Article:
A wierd problem when converting enumeration to unsignd chars of a structure


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Thread: A wierd problem when converting enumeration to unsignd chars of a structure

  1. #1
    Join Date
    Nov 2005
    Posts
    1

    A wierd problem when converting enumeration to unsignd chars of a structure

    Hello,

    I am using Green Hills MULTI compilor and Integrity OS.

    I recently encountered a very wierd problem: I converted an enumeration (
    enum: 4 bytes) to unsigned chars (UCHAR: 1 byte) inside of function
    MyTest::SetMyType (please refer to the original function 1) attached below).
    After conversion, I found stMyType.ucXType was set correctly, while
    stMyType.ucYType was always set to 0. Moreover, I found a different variable
    ucOldMode (see definition 3), which is about 3 bytes ahead of ucYType in the
    memory allocation, was set to the value which should be assigned to ucYType.

    I modified the function 1) to 2), and it worked (both ucXType and ucYType
    were set to the correct values, and ucOldMode was not set any more). Inside
    of 2), I first created a ConfigMyEnum variable as a buffer to hold the
    assigned value. I could not understand why it worked this time, anybody can
    help?

    Moreover, I modified the function 1) to 3), and it worked as well. I only
    added a sleep function to the default clause, and according to my test, I
    was very sure that the default clause was never called (I put printf
    function inside of it for debug). I was confused by the fact that a
    modification on an unused clause could solve the problem. Anybody can give
    me a hint please?

    Thanks in advance.

    Johnson


    //Defintion 1 ---- file 1
    typedef enum
    {
    CFG_T0 = 0,
    CFG_T1 = 1,
    CFG_T8 = 8,
    CFG_T4 = 4
    } ConfigMyEnum;

    //Definition2 ---- file 2
    inline ConfigMyEnum GeteMyType( void ) const
    {
    return( eMyType );
    }

    ConfigMyEnum eMyType;

    //Definition 3 ----- file 3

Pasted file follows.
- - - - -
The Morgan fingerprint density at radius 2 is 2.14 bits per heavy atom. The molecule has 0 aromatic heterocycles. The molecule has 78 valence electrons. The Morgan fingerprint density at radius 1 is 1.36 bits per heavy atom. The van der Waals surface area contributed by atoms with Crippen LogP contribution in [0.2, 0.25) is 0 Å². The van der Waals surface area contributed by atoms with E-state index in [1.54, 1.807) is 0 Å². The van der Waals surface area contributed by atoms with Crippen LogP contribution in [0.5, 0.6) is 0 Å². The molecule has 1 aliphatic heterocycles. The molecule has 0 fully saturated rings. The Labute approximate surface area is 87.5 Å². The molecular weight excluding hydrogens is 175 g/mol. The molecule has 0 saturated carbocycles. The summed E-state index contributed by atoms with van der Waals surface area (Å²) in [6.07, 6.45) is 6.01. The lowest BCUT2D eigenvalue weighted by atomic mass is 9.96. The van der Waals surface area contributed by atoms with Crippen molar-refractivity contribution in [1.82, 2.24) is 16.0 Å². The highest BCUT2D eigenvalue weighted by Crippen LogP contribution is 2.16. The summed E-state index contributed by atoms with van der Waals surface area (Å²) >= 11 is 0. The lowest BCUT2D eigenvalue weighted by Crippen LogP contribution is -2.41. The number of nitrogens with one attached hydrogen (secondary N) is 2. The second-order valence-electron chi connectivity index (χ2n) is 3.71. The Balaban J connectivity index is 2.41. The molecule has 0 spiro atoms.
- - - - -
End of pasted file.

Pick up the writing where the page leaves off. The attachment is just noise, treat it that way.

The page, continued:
struct MyOldEntry
    {
    UCHAR ucOldMode; //It is set to the value which should be
    assigned to ucYType.
    UCHAR ucCurMode;
    UCHAR ucNewMode;
    };

    struct MyNewEntry
    {
    UCHAR ucYType; //Y first
    UCHAR ucXType; //X second
    }stMyType;


    1) ---------- Original function ----------- Encounter Problem!
    void
    MyTest::SetMyType(MyTypeCmd* pclMyType_)
    {
    switch(pclMyType_->GeteMySystem())
    {
    case SYSTEM_CASE1:
    stMyType.ucXType = (UCHAR) pclMyType_->GeteMyType();;
    break;
    case SYSTEM_CASE2:
    stMyType.ucYType = (UCHAR) pclMyType_->GeteMyType();;
    break;
    default:
    break;
    }

    }

    2) ------------ After Modifiction ---------------- Problem Solved!
    void
    MyTest::SetMyType(MyTypeCmd* pclMyType_)
    {

    ConfigMyEnum m_eMyType = pclMyType_->GeteMyType();

    switch(pclMyType_->GeteMySystem())
    {
    case SYSTEM_CASE1:
    stMyType.ucXType = (UCHAR) m_eMyType;
    break;
    case SYSTEM_CASE2:
    stMyType.ucYType = (UCHAR) m_eMyType;
    break;
    default:
    break;
    }

    }

    3)------------ After Modifiction ---------------- Problem Solved!
    void
    MyTest::SetMyType(MyTypeCmd* pclMyType_)
    {
    switch(pclMyType_->GeteMySystem())
    {
    case SYSTEM_CASE1:
    stMyType.ucXType = (UCHAR) pclMyType_->GeteMyType();;
    break;
    case SYSTEM_CASE2:
    stMyType.ucYType = (UCHAR) pclMyType_->GeteMyType();;
    break;
    default: //I am sure it is never called during the test.
    Sleep (100); //100 ms
    break;
    }

    }

  2. #2
    Join Date
    Dec 2003
    Posts
    3,366
    I am not sure on your exact problem, but in general: if moving code around (inserting a print, or no-op, etc) fixes/changes behavior, then *somewhere else* you very likely have a pointer out of bounds!

  3. #3
    Join Date
    Nov 2003
    Posts
    4,118
    I'm afraid I lost you somewhere. In simple words: what value, of what type are you trying to convert and what is the result you're getting?
    As jonnin said, the bug you encountered is most likely a pointer related bug lurking elsewhere in your code. Your code does seem to use pointers so this is quite likely. Also notice that your enums could be out of sync (this could happen when using inline functions, again, something that you want to avoid in general)
    Danny Kalev

  4. #4
    Join Date
    Nov 2003
    Posts
    4,118
    btw, this enum doesn't look right to me. I'm not saying that this is the source of the bug, but you certainly don't want to add more confusion:
    typedef enum
    {
    CFG_T0 = 0,
    CFG_T1 = 1,
    CFG_T8 = 8,
    CFG_T4 = 4
    } ConfigMyEnum;

    Obviously, CFG_T8 = 8 should be the last enumerator, after CFG_T4 = 4.
    Danny Kalev

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